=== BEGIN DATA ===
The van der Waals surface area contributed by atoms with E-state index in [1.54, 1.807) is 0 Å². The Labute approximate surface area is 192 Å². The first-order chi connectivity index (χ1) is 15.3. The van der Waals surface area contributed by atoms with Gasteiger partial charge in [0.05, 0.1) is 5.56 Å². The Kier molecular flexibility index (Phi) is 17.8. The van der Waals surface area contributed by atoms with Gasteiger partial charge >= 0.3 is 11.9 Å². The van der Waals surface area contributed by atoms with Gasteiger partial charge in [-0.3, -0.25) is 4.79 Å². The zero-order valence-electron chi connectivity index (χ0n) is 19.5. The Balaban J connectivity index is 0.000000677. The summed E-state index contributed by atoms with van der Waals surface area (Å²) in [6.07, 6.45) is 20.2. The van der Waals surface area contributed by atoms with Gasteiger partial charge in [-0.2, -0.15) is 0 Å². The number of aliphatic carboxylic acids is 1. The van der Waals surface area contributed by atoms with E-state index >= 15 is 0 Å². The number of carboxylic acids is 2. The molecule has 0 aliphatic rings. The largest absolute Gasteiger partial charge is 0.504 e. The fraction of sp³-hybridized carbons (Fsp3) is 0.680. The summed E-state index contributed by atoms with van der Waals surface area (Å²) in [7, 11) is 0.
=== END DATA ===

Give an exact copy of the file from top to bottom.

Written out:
The van der Waals surface area contributed by atoms with E-state index in [1.54, 1.807) is 0 Å². The Labute approximate surface area is 192 Å². The first-order chi connectivity index (χ1) is 15.3. The van der Waals surface area contributed by atoms with Gasteiger partial charge in [0.05, 0.1) is 5.56 Å². The Kier molecular flexibility index (Phi) is 17.8. The van der Waals surface area contributed by atoms with Gasteiger partial charge >= 0.3 is 11.9 Å². The van der Waals surface area contributed by atoms with Gasteiger partial charge in [-0.3, -0.25) is 4.79 Å². The zero-order valence-electron chi connectivity index (χ0n) is 19.5. The Balaban J connectivity index is 0.000000677. The summed E-state index contributed by atoms with van der Waals surface area (Å²) in [6.07, 6.45) is 20.2. The van der Waals surface area contributed by atoms with Gasteiger partial charge in [-0.2, -0.15) is 0 Å². The number of aliphatic carboxylic acids is 1. The van der Waals surface area contributed by atoms with E-state index >= 15 is 0 Å². The number of carboxylic acids is 2. The molecule has 0 aliphatic rings. The largest absolute Gasteiger partial charge is 0.504 e. The fraction of sp³-hybridized carbons (Fsp3) is 0.680. The summed E-state index contributed by atoms with van der Waals surface area (Å²) in [7, 11) is 0.